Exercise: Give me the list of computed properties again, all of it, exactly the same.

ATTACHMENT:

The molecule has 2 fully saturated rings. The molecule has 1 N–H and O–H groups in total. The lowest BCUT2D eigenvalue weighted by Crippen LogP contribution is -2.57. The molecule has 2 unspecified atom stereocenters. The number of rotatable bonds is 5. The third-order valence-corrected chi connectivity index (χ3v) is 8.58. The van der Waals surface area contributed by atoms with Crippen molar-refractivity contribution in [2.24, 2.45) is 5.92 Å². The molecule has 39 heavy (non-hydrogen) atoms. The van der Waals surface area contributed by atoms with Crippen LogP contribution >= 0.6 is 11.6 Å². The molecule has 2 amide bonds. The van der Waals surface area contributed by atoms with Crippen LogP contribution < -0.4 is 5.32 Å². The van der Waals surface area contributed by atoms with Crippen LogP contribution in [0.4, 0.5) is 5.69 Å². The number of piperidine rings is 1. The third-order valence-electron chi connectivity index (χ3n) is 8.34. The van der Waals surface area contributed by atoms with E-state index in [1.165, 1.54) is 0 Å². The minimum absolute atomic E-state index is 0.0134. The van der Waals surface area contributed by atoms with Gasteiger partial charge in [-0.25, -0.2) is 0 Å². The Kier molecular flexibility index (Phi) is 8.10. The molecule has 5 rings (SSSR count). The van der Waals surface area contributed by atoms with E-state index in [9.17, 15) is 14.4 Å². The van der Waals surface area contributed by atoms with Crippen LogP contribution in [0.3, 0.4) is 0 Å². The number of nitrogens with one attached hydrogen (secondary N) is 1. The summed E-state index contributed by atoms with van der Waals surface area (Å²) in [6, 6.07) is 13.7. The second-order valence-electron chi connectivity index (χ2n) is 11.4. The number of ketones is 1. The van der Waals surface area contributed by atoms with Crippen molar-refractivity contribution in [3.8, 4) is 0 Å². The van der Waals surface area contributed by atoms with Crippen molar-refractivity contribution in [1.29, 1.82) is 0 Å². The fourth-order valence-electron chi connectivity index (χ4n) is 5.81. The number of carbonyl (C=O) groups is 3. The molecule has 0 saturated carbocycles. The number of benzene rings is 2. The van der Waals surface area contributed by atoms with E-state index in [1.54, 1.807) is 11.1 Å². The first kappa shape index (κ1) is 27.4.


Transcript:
The molecule has 2 fully saturated rings. The molecule has 1 N–H and O–H groups in total. The lowest BCUT2D eigenvalue weighted by Crippen LogP contribution is -2.57. The molecule has 2 unspecified atom stereocenters. The number of rotatable bonds is 5. The third-order valence-corrected chi connectivity index (χ3v) is 8.58. The van der Waals surface area contributed by atoms with Crippen molar-refractivity contribution in [2.24, 2.45) is 5.92 Å². The molecule has 39 heavy (non-hydrogen) atoms. The van der Waals surface area contributed by atoms with Crippen LogP contribution >= 0.6 is 11.6 Å². The molecule has 2 amide bonds. The van der Waals surface area contributed by atoms with Crippen LogP contribution < -0.4 is 5.32 Å². The van der Waals surface area contributed by atoms with Crippen LogP contribution in [0.4, 0.5) is 5.69 Å². The number of piperidine rings is 1. The third-order valence-electron chi connectivity index (χ3n) is 8.34. The van der Waals surface area contributed by atoms with E-state index in [1.165, 1.54) is 0 Å². The minimum absolute atomic E-state index is 0.0134. The van der Waals surface area contributed by atoms with Gasteiger partial charge in [-0.25, -0.2) is 0 Å². The Kier molecular flexibility index (Phi) is 8.10. The molecule has 5 rings (SSSR count). The van der Waals surface area contributed by atoms with E-state index in [9.17, 15) is 14.4 Å². The van der Waals surface area contributed by atoms with Crippen LogP contribution in [0.3, 0.4) is 0 Å². The number of nitrogens with one attached hydrogen (secondary N) is 1. The summed E-state index contributed by atoms with van der Waals surface area (Å²) in [6, 6.07) is 13.7. The second-order valence-electron chi connectivity index (χ2n) is 11.4. The number of ketones is 1. The van der Waals surface area contributed by atoms with Crippen molar-refractivity contribution in [3.8, 4) is 0 Å². The van der Waals surface area contributed by atoms with Crippen molar-refractivity contribution in [1.29, 1.82) is 0 Å². The fourth-order valence-electron chi connectivity index (χ4n) is 5.81. The number of carbonyl (C=O) groups is 3. The molecule has 0 saturated carbocycles. The number of benzene rings is 2. The van der Waals surface area contributed by atoms with E-state index in [1.54, 1.807) is 11.1 Å². The first kappa shape index (κ1) is 27.4.